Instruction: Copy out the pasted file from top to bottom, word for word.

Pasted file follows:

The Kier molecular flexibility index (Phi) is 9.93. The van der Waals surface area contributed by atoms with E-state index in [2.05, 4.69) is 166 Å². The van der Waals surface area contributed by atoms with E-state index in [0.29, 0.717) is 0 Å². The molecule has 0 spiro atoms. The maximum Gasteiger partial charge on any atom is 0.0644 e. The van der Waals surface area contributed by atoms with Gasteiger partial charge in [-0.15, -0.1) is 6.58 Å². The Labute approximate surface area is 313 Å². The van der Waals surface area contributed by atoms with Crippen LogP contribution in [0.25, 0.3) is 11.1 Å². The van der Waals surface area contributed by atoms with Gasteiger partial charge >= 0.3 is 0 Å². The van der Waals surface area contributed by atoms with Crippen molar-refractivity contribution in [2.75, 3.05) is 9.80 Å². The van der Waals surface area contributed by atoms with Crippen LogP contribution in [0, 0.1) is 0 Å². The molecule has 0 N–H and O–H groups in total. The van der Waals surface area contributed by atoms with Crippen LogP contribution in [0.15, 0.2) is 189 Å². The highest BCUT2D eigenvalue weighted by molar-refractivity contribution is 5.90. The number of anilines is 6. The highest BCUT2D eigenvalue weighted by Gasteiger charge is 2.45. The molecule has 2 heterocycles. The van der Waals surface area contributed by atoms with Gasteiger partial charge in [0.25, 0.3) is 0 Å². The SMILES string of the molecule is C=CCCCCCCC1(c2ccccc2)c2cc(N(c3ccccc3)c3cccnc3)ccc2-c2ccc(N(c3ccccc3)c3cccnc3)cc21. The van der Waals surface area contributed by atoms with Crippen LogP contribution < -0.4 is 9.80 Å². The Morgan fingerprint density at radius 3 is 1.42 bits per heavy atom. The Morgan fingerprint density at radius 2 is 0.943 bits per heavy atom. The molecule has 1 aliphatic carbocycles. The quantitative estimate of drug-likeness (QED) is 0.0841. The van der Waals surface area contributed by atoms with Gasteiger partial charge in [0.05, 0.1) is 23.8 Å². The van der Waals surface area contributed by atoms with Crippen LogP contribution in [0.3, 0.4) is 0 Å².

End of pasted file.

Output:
The Kier molecular flexibility index (Phi) is 9.93. The van der Waals surface area contributed by atoms with E-state index in [2.05, 4.69) is 166 Å². The van der Waals surface area contributed by atoms with E-state index in [0.29, 0.717) is 0 Å². The molecule has 0 spiro atoms. The maximum Gasteiger partial charge on any atom is 0.0644 e. The van der Waals surface area contributed by atoms with Gasteiger partial charge in [-0.15, -0.1) is 6.58 Å². The Labute approximate surface area is 313 Å². The van der Waals surface area contributed by atoms with Crippen LogP contribution in [0.25, 0.3) is 11.1 Å². The van der Waals surface area contributed by atoms with Gasteiger partial charge >= 0.3 is 0 Å². The van der Waals surface area contributed by atoms with Crippen molar-refractivity contribution in [2.75, 3.05) is 9.80 Å². The van der Waals surface area contributed by atoms with Crippen LogP contribution in [0, 0.1) is 0 Å². The molecule has 0 N–H and O–H groups in total. The van der Waals surface area contributed by atoms with Crippen LogP contribution in [0.15, 0.2) is 189 Å². The highest BCUT2D eigenvalue weighted by molar-refractivity contribution is 5.90. The number of anilines is 6. The highest BCUT2D eigenvalue weighted by Gasteiger charge is 2.45. The molecule has 2 heterocycles. The van der Waals surface area contributed by atoms with Gasteiger partial charge in [0.25, 0.3) is 0 Å². The SMILES string of the molecule is C=CCCCCCCC1(c2ccccc2)c2cc(N(c3ccccc3)c3cccnc3)ccc2-c2ccc(N(c3ccccc3)c3cccnc3)cc21. The van der Waals surface area contributed by atoms with Crippen LogP contribution < -0.4 is 9.80 Å². The Morgan fingerprint density at radius 3 is 1.42 bits per heavy atom. The Morgan fingerprint density at radius 2 is 0.943 bits per heavy atom. The molecule has 1 aliphatic carbocycles. The quantitative estimate of drug-likeness (QED) is 0.0841. The van der Waals surface area contributed by atoms with Gasteiger partial charge in [0.05, 0.1) is 23.8 Å². The van der Waals surface area contributed by atoms with Crippen LogP contribution in [0.3, 0.4) is 0 Å².